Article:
The increased spending on childcare, employment programs, and aged care in the 2021 Budget falls far short of what is needed to make real and lasting improvements, while defence spending continues to increase. 

  1. Environment and Climate Change 

Military activities place a number of stresses on the physical environment, but their contribution to over-all environmental deterioration has not received its share of attention. There are several reasons for this. One is that the military is not seen as an ‘industry’, yet in many ways it behaves like one. Another is that states operate a double standard: they are not willing to subject their armed forces to the levels of transparency and accountability that are required of other governmental or civil society actors. 

Military activity affects the physical environment in the following direct ways: -- pollution of the air, land, and water in peacetime -- the immediate and long-term effects of armed conflict -- militarisation of outer space -- nuclear weapons development and production – alienation of land. In addition we must consider the issue of indirect effects via diversion of resources.4  

Greenhouse gas emissions resulting from military activity are proving difficult to quantify owing to the lack of reliable reporting. However multilateral exercises such as the annual Talisman Sabre exercises at Shoalwater Bay in Queensland consume vast quantities of fossil fuels and permanent ADF facilities also contribute to dangerous CO2 emissions. Friends of the Earth in an article in July 2019 observed that the ADF’s emissions are reported to be a mere 913 tons of CO2, according to the Australian National Inventory Report,5 and the fuel used for military transport is less than 1% of all transport combined.6 The Paris Climate Agreement does not mention a requirement for countries to report on their defence force’s contribution to CO2 emissions and governments are reluctant to hold them to the same standards of reporting and accountability as industry and other government agencies.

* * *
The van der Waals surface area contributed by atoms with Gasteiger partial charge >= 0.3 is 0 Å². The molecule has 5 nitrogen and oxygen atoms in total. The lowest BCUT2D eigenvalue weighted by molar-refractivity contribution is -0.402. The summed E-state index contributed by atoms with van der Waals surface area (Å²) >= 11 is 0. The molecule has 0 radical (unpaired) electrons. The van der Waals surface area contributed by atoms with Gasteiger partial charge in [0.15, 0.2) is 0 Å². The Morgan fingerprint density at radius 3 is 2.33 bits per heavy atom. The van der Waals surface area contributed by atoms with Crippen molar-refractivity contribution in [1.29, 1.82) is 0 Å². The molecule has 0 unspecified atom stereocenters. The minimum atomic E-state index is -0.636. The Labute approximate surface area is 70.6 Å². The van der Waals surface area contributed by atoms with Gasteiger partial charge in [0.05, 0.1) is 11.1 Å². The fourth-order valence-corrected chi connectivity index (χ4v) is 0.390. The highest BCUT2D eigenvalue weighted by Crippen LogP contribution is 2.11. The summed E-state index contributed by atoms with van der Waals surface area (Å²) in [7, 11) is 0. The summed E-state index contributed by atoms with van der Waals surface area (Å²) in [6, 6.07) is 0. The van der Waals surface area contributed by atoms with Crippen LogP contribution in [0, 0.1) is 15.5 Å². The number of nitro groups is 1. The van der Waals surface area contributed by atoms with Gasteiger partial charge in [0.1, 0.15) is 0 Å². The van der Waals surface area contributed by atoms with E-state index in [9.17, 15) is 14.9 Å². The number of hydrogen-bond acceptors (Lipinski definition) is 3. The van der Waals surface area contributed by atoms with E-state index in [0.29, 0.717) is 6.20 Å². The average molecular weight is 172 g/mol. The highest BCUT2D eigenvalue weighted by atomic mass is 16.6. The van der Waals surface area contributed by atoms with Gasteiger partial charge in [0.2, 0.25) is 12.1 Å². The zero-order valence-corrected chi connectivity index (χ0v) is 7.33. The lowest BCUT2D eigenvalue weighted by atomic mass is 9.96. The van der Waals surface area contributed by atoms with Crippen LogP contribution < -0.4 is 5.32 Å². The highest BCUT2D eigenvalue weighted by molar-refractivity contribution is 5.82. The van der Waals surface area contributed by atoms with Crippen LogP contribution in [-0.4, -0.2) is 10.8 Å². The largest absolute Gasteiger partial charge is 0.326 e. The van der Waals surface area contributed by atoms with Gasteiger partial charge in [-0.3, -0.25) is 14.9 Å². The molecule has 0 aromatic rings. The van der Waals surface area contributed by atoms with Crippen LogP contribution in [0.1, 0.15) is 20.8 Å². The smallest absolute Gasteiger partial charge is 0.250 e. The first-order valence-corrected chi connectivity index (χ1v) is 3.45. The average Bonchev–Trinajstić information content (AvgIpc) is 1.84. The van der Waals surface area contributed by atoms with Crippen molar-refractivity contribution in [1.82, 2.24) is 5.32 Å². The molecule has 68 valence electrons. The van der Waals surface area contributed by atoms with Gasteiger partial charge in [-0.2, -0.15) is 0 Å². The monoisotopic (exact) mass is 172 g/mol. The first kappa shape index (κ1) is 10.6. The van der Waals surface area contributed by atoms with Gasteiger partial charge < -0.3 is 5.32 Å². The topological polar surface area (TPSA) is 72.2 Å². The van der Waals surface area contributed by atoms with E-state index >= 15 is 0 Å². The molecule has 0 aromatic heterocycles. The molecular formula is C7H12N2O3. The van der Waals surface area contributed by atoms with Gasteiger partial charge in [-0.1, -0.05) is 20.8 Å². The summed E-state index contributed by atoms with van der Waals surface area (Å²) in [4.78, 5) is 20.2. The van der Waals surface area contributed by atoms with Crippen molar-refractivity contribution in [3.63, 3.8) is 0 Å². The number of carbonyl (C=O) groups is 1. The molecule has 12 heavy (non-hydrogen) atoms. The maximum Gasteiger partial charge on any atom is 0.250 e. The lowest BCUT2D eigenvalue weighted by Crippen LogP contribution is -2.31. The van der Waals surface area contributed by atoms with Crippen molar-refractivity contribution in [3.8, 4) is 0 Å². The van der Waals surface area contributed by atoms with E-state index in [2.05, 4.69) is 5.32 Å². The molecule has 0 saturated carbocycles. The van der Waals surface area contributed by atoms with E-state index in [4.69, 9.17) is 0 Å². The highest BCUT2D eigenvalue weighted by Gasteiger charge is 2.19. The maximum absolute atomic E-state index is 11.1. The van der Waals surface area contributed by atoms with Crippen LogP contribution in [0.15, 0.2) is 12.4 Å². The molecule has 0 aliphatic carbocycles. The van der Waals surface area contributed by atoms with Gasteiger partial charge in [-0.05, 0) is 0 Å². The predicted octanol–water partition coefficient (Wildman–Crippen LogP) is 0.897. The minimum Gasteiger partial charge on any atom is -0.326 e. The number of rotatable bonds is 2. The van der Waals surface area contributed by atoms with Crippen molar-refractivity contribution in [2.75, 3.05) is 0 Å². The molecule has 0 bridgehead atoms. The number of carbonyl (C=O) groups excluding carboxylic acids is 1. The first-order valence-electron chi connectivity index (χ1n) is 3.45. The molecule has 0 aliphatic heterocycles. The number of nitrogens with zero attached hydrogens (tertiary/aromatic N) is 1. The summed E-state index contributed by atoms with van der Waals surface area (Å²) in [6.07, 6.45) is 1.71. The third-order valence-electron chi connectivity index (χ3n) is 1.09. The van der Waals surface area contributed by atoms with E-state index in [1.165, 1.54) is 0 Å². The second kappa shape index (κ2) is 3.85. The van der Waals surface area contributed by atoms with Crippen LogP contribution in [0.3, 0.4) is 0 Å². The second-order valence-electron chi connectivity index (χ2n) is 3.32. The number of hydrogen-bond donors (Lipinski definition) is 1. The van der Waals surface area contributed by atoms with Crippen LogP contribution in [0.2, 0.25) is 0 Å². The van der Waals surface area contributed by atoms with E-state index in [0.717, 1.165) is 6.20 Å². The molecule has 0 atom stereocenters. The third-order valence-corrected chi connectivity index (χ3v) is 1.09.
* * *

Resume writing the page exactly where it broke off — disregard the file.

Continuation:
1. Military and Defence 

Australia entered into a security alliance with the United States in the depth of World War II in 1942 in order to turn back the threat of invasion by militarist Japan. This initiative met with great success and remains the solid base of the Australia-US alliance in 2021, somehow absorbing all the damage done to Australia by its commitments of troops to fight alongside US forces in the decades since, in the Korean, Vietnam, Afghanistan and Iraq Wars.  

The US troops departed Australia at the end of World War II. It was in 1966 that the Holt Coalition government agreed to the US building a satellite intelligence base at Pine Gap, and in 1967 that it agreed to a US request to establish a nuclear submarine communications base at North West Cape, and in 1969 that the Gorton Coalition government agreed to the US base at Nurrungar, near Woomera, to provide "launch on warning" surveillance of enemy Inter-Continental Ballistic Missile and other rocket launches. Nurrungar and Pine Gap were used to target US bombing raids on Cambodia during the Vietnam War, and later in Iraq, Afghanistan, Libya and Syria. The Nurrungar functions were transferred to Pine Gap in 1999. 

Since 2001, the US has also pushed Australia into ever-deeper military engagement in the Philippines under the mis-named “War on Terror”.